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@amueller amueller commented Jul 18, 2019

Thanks. Yes this is what I meant ;)
What's the x axis on your plot? Number of configurations run?
And how do you simulate the repeats?
How do repeats compare against running more configs in parallel?

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@stsievert stsievert commented Jul 19, 2019

How do repeats compare against running more configs in parallel?

They're the same thing. "Repeating the most exploratory bracket two times" is "running two instances of that bracket in parallel". i.e., "2 repeats" means "running 2 copies of the most exploratory bracket in parallel".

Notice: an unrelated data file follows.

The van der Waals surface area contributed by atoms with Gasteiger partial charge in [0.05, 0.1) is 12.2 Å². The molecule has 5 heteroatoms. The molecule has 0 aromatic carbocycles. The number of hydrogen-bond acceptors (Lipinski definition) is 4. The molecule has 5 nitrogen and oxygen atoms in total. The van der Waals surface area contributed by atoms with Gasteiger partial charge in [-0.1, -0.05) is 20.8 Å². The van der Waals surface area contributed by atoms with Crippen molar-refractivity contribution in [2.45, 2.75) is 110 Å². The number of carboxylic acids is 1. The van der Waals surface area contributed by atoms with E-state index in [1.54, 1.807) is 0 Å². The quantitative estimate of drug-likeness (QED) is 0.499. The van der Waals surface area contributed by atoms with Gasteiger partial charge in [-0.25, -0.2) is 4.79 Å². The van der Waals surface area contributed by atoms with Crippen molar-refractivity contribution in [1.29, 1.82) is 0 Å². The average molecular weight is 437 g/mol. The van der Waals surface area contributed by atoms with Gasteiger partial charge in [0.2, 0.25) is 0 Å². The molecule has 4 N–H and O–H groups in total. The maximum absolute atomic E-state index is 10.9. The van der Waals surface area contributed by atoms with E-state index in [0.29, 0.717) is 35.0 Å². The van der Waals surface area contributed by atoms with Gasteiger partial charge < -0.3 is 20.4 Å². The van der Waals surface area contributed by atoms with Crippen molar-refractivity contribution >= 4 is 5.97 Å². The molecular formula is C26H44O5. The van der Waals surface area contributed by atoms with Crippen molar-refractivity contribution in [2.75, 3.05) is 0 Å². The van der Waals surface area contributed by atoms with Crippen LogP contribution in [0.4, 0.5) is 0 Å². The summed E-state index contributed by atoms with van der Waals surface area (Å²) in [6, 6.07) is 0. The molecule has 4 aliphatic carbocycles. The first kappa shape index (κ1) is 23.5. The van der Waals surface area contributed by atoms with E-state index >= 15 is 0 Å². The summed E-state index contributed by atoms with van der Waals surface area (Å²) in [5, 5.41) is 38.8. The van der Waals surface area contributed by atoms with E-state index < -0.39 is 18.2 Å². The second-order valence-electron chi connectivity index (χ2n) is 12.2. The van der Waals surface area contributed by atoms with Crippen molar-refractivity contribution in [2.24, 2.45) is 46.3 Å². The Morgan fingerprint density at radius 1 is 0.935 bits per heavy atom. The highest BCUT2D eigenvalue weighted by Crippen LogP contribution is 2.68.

#532 (comment) is only concerned with the final score, not any of the intermediate scores. I plan to run those simulations somewhat soon.

What's the x axis on your plot? Number of configurations run?

Whoops!

The plot above is an estimate of the final validation score for running a different number of the most exploratory bracket in parallel. It's a vertical histogram, so the x-axis is the frequency from my simulations.

And how do you simulate the repeats?

Earlier, I simulated Hyperband 200 times so I also have the results from 200 runs of the most exploratory bracket (shown in "1 repeat"). The other plots (with more repeats) are generated by pulling from that histogram, and taking the maximum of the values pulled. Something like

def simulate(final_scores, repeats):
    return np.random.choice(final_scores, size=repeats).max()

n = 200  # I ran Hyperband 200 times in an earlier simulation